Dane Schumann is a lawyer who lobbies Iowa lawmakers on behalf of MedPharm – which involves keeping an eye on pot-related developments nearby.

Dane Schumann/Attorney – Wandro & Associates/Des Moines, Iowa: “We see the impact that Illinois’ program has had on the medical program, because we can track how many patients in Iowa’s medical program there are, within each county.  If you look over at Iowa’s eastern border, the amount of patients has completely stagnated since January 1 of 2020, when Illinois’ program went live.”

Lucas Nelson/General Manager – Medpharm Iowa: “Many of us have been in that situation where, if we’re in pain, or someone in our family, or we care about, is in pain, we’ll do anything to help that.”

Industry and medical experts believe one of the biggest risks for patients who choose to engage the black market, besides Iowa’s zero tolerance statutes, is product purity.

Lucas Nelson/General Manager – Medpharm Iowa: “What you’re seeing here is some of our THC oil that’s being distilled.”

Right now, Iowa’s authorized, raw marijuana crop must be processed into oil before manufacturing – driving up costs.  Nelson says the absorption rate of inhaled products is much higher than other means, and lifting the flower ban would move the state toward a full range of patient choices.

Health pundits warn combustion releases volatile chemicals and fumes, but some states offer flower vaping, and Nelson says, for the destitute, pain-relief benefits may outweigh potential risks.

But short of legislative adjustments, MedPharm could be forced to expand into friendlier business climates outside Iowa, sending more jobs and tax revenue elsewhere.  It’s a scenario Nelson prefers to avoid.

Lucas Nelson/General Manager – Medpharm Iowa: “We have no intention of leaving.  We’re all from Iowa, have connections to Iowa before we started working here at MedPharm and think that makes us a maybe little bit more uniquely dialed in to understand what this state needs.”

For Market to Market, I’m Josh Buettner.

Next, the Market to Market report.

The arrival of moisture in the Plains and even a lower dollar took some steam out of the bull-driven grain train. For the week, the nearby wheat contract fell 20 cents while March corn dropped 16 cents. The Chinese were still buying soybeans even as the Lunar New Year celebrations took place. The March soybean contract jumped 83 cents. March meal strengthened $32.70 per ton. March cotton expanded $2.98 per hundredweight. In the dairy parlor, March Class III milk futures gained 37 cents. A higher week in the livestock sector. April cattle improved $3.78. March feeders added $6.47. And the April lean hog contract rebounded by $5.15. In the currency markets, the U.S. Dollar index fell by 180 ticks. March crude oil broke $90 and added $5.39 per barrel. COMEX Gold rose by $19.80 per ounce. And the Goldman Sachs Commodity Index improved almost 22 points to finish at 644.65.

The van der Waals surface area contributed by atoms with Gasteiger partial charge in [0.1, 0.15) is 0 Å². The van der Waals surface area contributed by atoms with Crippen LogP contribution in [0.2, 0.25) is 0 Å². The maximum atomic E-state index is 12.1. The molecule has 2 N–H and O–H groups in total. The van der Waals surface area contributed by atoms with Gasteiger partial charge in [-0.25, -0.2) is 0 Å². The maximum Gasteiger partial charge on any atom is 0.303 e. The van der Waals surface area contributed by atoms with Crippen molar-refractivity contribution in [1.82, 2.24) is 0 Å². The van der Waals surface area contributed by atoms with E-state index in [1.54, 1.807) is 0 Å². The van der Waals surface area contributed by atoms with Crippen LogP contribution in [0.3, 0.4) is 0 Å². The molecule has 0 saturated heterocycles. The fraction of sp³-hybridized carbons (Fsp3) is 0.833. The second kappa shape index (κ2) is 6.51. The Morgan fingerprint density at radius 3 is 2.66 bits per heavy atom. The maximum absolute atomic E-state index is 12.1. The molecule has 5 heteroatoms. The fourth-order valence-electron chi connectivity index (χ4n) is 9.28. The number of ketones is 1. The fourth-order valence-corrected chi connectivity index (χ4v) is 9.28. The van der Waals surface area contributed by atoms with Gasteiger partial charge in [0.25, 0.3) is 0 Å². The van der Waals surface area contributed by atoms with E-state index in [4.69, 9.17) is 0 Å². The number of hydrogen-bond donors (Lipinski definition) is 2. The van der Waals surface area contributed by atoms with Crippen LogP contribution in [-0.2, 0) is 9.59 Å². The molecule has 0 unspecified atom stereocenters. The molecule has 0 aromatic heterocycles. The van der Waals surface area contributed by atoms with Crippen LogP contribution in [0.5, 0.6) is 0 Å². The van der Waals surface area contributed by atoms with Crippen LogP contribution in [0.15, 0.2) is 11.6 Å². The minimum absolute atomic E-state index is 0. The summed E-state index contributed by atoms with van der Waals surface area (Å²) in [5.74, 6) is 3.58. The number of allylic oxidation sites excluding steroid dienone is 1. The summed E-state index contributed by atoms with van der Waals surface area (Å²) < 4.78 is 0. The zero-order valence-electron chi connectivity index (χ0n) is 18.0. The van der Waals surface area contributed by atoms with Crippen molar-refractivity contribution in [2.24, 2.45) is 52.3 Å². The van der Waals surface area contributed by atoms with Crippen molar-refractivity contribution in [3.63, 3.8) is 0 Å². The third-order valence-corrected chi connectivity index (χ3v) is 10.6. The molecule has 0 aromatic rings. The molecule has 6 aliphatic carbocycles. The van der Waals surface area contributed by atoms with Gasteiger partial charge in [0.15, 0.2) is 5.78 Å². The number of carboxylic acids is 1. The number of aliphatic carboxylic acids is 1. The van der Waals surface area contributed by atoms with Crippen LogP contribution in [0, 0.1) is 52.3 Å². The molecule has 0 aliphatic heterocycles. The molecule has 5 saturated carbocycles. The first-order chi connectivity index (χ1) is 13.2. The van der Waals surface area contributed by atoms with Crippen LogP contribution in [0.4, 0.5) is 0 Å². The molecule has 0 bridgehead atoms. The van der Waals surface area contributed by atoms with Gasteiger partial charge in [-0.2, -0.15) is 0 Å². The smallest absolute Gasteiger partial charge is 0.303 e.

Yeager: Joining us now to provide some insight is Mark Gold. Hey, Mark.

Gold: Hello. How are you tonight?

Yeager: Well, I'm good. You dodged the weather a little bit there in Chicago. We had a big storm two weeks ago. But this system was huge. And I mentioned at the start of the markets about moisture in the Plains. Was that the big culprit in the selloff in wheat this week?

Gold: Well, I think that was certainly part of it. I think the really poor exports are another part of it. Maybe the biggest part of it though has been the stalemate on the Russian/Ukrainian border. Now, are they going to move in? Nobody knows. What's interesting is that Putin was that the VIP box with President Xi of China at the opening of the Olympics this morning. Rumor has it that they were putting together a new deal on exporting some products to China and signing some kind of trade deal. It may have been a cover for Putin to get Xi's permission or blessing to go into Ukraine during the Olympics. I don't think he would make that kind of a move without talking to him first. So nobody knows what the real message was. But we rebounded, we broke 90 cents, we rebounded here in the last couple of days. We've been pretty oversold. Certainly if Russia moves on Ukraine wheat prices can get a lot of this loss back in two days if it wants to. I think a lot of -- go ahead.

Yeager: Well, this selloff this week prior to the Opening Ceremony story that you’re talking about, you always say that the market kind of tells us some things. There was some chatter this week that said the market is maybe shrugging off any of this tension between Russia and Ukraine and they think that it's over. Is that at play here?

Gold: No, I don't think it's out of play. If Putin moves on Ukraine we'll see a spike I think in all the grains. Is it going to last long? Is it going to be more than a 10 minute blip on a chart? I don't know. But I think the pros will be willing sellers on a good rally.

Yeager: Are the sellers done in corn? Because we had quite the, we've had quite a move in that market, a little unseasonable, but high ethanol inventories, high crude prices. What else is going on here?